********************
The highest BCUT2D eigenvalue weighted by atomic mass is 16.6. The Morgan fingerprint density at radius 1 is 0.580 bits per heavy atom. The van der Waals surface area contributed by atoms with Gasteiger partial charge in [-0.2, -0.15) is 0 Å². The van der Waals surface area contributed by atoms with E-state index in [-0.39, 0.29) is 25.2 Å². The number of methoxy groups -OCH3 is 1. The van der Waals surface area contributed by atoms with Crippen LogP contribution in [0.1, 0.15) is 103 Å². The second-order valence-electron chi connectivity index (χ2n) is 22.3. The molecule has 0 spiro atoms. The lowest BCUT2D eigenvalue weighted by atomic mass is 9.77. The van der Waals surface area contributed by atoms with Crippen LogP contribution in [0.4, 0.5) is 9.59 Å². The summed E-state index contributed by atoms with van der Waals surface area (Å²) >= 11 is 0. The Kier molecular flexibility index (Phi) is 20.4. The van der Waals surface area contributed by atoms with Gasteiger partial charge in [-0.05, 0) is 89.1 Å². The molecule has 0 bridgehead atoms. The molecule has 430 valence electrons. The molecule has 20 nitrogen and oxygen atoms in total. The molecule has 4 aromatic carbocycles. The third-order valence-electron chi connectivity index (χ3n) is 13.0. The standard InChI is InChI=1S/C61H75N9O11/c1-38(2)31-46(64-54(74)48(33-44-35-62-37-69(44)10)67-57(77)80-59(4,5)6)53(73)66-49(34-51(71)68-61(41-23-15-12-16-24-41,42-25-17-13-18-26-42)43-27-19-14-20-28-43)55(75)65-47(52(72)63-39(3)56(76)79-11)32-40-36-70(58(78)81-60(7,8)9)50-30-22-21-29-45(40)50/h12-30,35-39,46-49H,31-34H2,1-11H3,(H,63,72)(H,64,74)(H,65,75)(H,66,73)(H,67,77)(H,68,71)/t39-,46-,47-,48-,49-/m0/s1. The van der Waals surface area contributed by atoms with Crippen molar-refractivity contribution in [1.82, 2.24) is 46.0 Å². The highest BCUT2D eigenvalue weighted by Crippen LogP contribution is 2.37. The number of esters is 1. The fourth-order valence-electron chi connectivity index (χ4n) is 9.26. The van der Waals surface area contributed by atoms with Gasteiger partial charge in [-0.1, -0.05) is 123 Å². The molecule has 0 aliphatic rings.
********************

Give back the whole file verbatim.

The highest BCUT2D eigenvalue weighted by atomic mass is 16.6. The Morgan fingerprint density at radius 1 is 0.580 bits per heavy atom. The van der Waals surface area contributed by atoms with Gasteiger partial charge in [-0.2, -0.15) is 0 Å². The van der Waals surface area contributed by atoms with E-state index in [-0.39, 0.29) is 25.2 Å². The number of methoxy groups -OCH3 is 1. The van der Waals surface area contributed by atoms with Crippen LogP contribution in [0.1, 0.15) is 103 Å². The second-order valence-electron chi connectivity index (χ2n) is 22.3. The molecule has 0 spiro atoms. The lowest BCUT2D eigenvalue weighted by atomic mass is 9.77. The van der Waals surface area contributed by atoms with Crippen LogP contribution in [0.4, 0.5) is 9.59 Å². The summed E-state index contributed by atoms with van der Waals surface area (Å²) >= 11 is 0. The Kier molecular flexibility index (Phi) is 20.4. The van der Waals surface area contributed by atoms with Gasteiger partial charge in [-0.05, 0) is 89.1 Å². The molecule has 0 bridgehead atoms. The molecule has 430 valence electrons. The molecule has 20 nitrogen and oxygen atoms in total. The molecule has 4 aromatic carbocycles. The third-order valence-electron chi connectivity index (χ3n) is 13.0. The standard InChI is InChI=1S/C61H75N9O11/c1-38(2)31-46(64-54(74)48(33-44-35-62-37-69(44)10)67-57(77)80-59(4,5)6)53(73)66-49(34-51(71)68-61(41-23-15-12-16-24-41,42-25-17-13-18-26-42)43-27-19-14-20-28-43)55(75)65-47(52(72)63-39(3)56(76)79-11)32-40-36-70(58(78)81-60(7,8)9)50-30-22-21-29-45(40)50/h12-30,35-39,46-49H,31-34H2,1-11H3,(H,63,72)(H,64,74)(H,65,75)(H,66,73)(H,67,77)(H,68,71)/t39-,46-,47-,48-,49-/m0/s1. The van der Waals surface area contributed by atoms with Crippen molar-refractivity contribution in [1.82, 2.24) is 46.0 Å². The highest BCUT2D eigenvalue weighted by Crippen LogP contribution is 2.37. The number of esters is 1. The fourth-order valence-electron chi connectivity index (χ4n) is 9.26. The van der Waals surface area contributed by atoms with Gasteiger partial charge in [-0.1, -0.05) is 123 Å². The molecule has 0 aliphatic rings.